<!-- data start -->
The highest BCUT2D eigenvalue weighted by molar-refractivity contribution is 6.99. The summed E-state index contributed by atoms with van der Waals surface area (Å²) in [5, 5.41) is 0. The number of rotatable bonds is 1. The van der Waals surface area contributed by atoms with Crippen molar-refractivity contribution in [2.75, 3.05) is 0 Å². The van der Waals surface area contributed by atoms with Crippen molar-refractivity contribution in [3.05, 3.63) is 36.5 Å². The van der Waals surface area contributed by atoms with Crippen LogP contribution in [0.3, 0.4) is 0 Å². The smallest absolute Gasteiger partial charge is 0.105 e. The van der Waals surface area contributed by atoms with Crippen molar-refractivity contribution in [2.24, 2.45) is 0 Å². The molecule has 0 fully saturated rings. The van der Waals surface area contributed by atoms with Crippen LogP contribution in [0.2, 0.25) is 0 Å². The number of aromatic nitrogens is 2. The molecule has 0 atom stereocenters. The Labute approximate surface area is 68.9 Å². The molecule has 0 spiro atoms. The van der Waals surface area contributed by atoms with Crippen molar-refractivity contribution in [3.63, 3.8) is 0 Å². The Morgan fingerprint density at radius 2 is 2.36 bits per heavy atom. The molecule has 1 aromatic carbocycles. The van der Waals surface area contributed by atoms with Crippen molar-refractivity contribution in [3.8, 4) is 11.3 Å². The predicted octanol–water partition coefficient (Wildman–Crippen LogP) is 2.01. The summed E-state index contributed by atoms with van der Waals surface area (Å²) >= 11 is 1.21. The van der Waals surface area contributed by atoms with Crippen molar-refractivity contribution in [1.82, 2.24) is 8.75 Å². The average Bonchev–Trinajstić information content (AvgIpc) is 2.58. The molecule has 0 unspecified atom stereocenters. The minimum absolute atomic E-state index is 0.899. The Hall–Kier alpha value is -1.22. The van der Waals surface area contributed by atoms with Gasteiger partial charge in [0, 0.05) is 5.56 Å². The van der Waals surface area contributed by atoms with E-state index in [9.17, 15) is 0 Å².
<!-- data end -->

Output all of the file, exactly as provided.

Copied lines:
The highest BCUT2D eigenvalue weighted by molar-refractivity contribution is 6.99. The summed E-state index contributed by atoms with van der Waals surface area (Å²) in [5, 5.41) is 0. The number of rotatable bonds is 1. The van der Waals surface area contributed by atoms with Crippen molar-refractivity contribution in [2.75, 3.05) is 0 Å². The van der Waals surface area contributed by atoms with Crippen molar-refractivity contribution in [3.05, 3.63) is 36.5 Å². The van der Waals surface area contributed by atoms with Crippen LogP contribution in [0.3, 0.4) is 0 Å². The smallest absolute Gasteiger partial charge is 0.105 e. The van der Waals surface area contributed by atoms with Crippen molar-refractivity contribution in [2.24, 2.45) is 0 Å². The molecule has 0 fully saturated rings. The van der Waals surface area contributed by atoms with Crippen LogP contribution in [0.2, 0.25) is 0 Å². The number of aromatic nitrogens is 2. The molecule has 0 atom stereocenters. The Labute approximate surface area is 68.9 Å². The molecule has 0 spiro atoms. The van der Waals surface area contributed by atoms with Crippen molar-refractivity contribution in [3.63, 3.8) is 0 Å². The Morgan fingerprint density at radius 2 is 2.36 bits per heavy atom. The molecule has 1 aromatic carbocycles. The van der Waals surface area contributed by atoms with Crippen molar-refractivity contribution in [3.8, 4) is 11.3 Å². The predicted octanol–water partition coefficient (Wildman–Crippen LogP) is 2.01. The summed E-state index contributed by atoms with van der Waals surface area (Å²) >= 11 is 1.21. The van der Waals surface area contributed by atoms with Crippen molar-refractivity contribution in [1.82, 2.24) is 8.75 Å². The average Bonchev–Trinajstić information content (AvgIpc) is 2.58. The molecule has 0 unspecified atom stereocenters. The minimum absolute atomic E-state index is 0.899. The Hall–Kier alpha value is -1.22. The van der Waals surface area contributed by atoms with Gasteiger partial charge in [0, 0.05) is 5.56 Å². The van der Waals surface area contributed by atoms with E-state index in [9.17, 15) is 0 Å².